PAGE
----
Overhead Resistance Too Strong for the Market

Aug 9, 2007: 8:42 PM CST

All major US Indexes fell precipitously today, with the Dow, S&P, and Russell falling close to 3% in one day, while the Nasdaq fell 2%. As indicated yesterday, there were at least three sources of overhead resistance that the market – or buyers – had to overcome to lift the major indexes. As today’s action shows, they clearly failed.

While the magnitude of the decline may have been shocking to some, I’m starting to believe large point swings in the market are becoming rather commonplace. While some traders are loving this surge in volatility, it is my guess that the majority – including many large funds – do not revel in it.

The S&P suffered a large volatility decline that was halted by the 200 period moving average:

Despite the decline, the market sits at support currently… whether or not it will hold will be determined tomorrow. Wounded buyers may step up, but sellers mauled recent gains fought over two and a half days.

Depressingly, all major SPDRs (sectors) were down today over 2%, with the only exception being found in consumer staples. The financial sector took the brunt of the punishment by traders and large firms today, falling 3.6%.

Is it particularly important why the consumer staples sector fell the least today? From both a sector rotation and a logical standpoint, big funds and position traders who must be invested (long) in the market at all times must put their money to work where their investment dollars will return the greatest relative return… and that means fleeing to the ‘safety’ of defensive sectors. Even though these stocks/sectors may decline, they will decline less than the overall market, allowing fund managers later to brag “we beat the market this year” … where beating the market means losing less money than the market did during that period of time.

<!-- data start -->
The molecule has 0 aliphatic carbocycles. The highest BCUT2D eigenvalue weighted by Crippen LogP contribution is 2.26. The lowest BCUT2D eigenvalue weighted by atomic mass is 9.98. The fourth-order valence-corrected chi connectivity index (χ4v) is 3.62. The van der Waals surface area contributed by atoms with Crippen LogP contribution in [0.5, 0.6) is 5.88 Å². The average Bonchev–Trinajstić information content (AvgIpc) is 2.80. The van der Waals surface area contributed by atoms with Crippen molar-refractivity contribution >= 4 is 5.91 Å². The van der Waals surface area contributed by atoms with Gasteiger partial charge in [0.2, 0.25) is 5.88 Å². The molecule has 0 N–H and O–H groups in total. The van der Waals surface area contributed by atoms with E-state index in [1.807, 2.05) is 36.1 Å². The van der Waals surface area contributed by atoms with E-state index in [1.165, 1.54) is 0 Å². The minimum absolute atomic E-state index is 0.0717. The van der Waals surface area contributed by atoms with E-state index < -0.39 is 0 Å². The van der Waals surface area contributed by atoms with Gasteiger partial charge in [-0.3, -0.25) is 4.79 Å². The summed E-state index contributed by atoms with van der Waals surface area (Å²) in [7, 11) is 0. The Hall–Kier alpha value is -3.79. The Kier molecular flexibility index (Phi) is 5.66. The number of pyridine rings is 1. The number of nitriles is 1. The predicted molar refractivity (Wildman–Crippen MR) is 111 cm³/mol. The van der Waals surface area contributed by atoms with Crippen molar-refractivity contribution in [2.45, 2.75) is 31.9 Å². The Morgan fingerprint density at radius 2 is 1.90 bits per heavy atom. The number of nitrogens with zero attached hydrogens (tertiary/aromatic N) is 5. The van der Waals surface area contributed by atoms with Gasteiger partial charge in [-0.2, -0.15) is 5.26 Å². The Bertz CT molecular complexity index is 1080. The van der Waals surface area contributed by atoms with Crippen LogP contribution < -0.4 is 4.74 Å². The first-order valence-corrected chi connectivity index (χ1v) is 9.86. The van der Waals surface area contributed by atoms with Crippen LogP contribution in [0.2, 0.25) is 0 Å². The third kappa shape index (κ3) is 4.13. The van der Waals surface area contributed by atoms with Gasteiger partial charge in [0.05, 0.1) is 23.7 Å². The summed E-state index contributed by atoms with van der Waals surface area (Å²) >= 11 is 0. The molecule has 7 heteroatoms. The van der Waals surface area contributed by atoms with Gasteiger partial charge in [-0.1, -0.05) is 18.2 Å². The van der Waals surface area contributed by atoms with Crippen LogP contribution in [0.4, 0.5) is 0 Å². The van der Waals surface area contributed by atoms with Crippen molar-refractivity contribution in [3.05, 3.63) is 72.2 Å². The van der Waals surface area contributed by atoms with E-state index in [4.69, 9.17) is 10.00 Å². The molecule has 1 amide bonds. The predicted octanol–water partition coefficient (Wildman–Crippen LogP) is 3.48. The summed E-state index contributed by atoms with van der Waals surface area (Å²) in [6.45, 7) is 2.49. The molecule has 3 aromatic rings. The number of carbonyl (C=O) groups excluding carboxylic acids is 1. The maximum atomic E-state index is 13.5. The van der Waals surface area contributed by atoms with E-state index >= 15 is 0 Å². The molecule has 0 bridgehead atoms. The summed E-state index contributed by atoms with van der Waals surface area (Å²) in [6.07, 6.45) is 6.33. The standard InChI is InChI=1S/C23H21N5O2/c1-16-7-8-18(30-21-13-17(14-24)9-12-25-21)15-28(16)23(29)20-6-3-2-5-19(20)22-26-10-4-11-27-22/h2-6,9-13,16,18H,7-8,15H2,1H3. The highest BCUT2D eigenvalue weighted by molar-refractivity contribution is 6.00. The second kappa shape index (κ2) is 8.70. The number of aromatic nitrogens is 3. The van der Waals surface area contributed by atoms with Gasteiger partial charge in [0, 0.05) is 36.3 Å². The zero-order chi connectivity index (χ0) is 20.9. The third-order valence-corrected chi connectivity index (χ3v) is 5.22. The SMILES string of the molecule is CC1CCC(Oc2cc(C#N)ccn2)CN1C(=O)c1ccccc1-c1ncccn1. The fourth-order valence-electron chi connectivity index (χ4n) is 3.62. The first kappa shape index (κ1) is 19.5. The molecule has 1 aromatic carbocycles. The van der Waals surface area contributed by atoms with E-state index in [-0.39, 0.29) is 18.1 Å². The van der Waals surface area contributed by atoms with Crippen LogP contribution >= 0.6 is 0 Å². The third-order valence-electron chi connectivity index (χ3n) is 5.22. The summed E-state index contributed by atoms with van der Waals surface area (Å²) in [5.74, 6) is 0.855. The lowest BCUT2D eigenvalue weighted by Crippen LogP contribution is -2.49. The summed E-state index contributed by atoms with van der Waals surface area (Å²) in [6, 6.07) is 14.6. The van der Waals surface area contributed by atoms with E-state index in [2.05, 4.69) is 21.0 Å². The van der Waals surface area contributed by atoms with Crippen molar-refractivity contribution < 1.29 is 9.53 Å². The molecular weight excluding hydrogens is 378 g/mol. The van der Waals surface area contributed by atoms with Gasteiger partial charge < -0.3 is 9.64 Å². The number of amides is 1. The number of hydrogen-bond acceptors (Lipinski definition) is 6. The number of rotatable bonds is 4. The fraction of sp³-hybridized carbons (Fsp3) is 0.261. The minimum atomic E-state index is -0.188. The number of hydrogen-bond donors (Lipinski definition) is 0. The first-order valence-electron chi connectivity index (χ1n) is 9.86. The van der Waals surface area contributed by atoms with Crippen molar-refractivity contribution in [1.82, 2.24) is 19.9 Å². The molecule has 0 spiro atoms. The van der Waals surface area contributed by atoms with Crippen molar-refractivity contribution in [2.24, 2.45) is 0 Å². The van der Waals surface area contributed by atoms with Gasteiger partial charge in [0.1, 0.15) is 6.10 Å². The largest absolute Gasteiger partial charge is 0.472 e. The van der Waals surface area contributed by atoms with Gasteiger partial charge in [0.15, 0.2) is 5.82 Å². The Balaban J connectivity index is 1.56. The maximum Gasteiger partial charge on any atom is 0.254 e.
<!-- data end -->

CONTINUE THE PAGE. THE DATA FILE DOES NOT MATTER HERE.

As commonly noted, “One day does not a trend make.” If funds continue to move money away from ‘riskier’ sectors/stocks and into more defensive stocks, it is because they see further weakness ahead. You would be wise to heed their warnings.

The proverbial ‘red lights’ are not flashing completely yet, but I believe the ‘yellow ones’ are starting to.

Please be cautious and trade lighter if you need to until the market can get firmer feet to stand upon. Until then, be safe.

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